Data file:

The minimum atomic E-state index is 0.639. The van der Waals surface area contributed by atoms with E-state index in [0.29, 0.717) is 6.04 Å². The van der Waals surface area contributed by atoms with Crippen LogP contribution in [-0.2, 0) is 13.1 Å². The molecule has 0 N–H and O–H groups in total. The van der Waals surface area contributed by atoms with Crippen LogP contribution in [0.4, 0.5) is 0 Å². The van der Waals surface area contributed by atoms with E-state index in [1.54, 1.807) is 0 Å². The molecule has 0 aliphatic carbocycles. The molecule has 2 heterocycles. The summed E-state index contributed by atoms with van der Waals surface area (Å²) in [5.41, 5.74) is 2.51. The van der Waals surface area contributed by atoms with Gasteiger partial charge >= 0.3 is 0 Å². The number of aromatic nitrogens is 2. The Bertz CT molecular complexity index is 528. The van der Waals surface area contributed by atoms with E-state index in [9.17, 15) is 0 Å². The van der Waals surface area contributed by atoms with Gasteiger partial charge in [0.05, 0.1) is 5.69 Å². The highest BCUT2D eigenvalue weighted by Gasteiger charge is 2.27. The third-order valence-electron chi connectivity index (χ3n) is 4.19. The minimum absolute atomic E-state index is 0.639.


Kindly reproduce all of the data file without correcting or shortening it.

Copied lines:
The minimum atomic E-state index is 0.639. The van der Waals surface area contributed by atoms with E-state index in [0.29, 0.717) is 6.04 Å². The van der Waals surface area contributed by atoms with Crippen LogP contribution in [-0.2, 0) is 13.1 Å². The molecule has 0 N–H and O–H groups in total. The van der Waals surface area contributed by atoms with Crippen LogP contribution in [0.4, 0.5) is 0 Å². The van der Waals surface area contributed by atoms with E-state index in [1.54, 1.807) is 0 Å². The molecule has 0 aliphatic carbocycles. The molecule has 2 heterocycles. The summed E-state index contributed by atoms with van der Waals surface area (Å²) in [5.41, 5.74) is 2.51. The van der Waals surface area contributed by atoms with Gasteiger partial charge >= 0.3 is 0 Å². The number of aromatic nitrogens is 2. The Bertz CT molecular complexity index is 528. The van der Waals surface area contributed by atoms with E-state index in [9.17, 15) is 0 Å². The van der Waals surface area contributed by atoms with Gasteiger partial charge in [0.05, 0.1) is 5.69 Å². The highest BCUT2D eigenvalue weighted by Gasteiger charge is 2.27. The third-order valence-electron chi connectivity index (χ3n) is 4.19. The minimum absolute atomic E-state index is 0.639.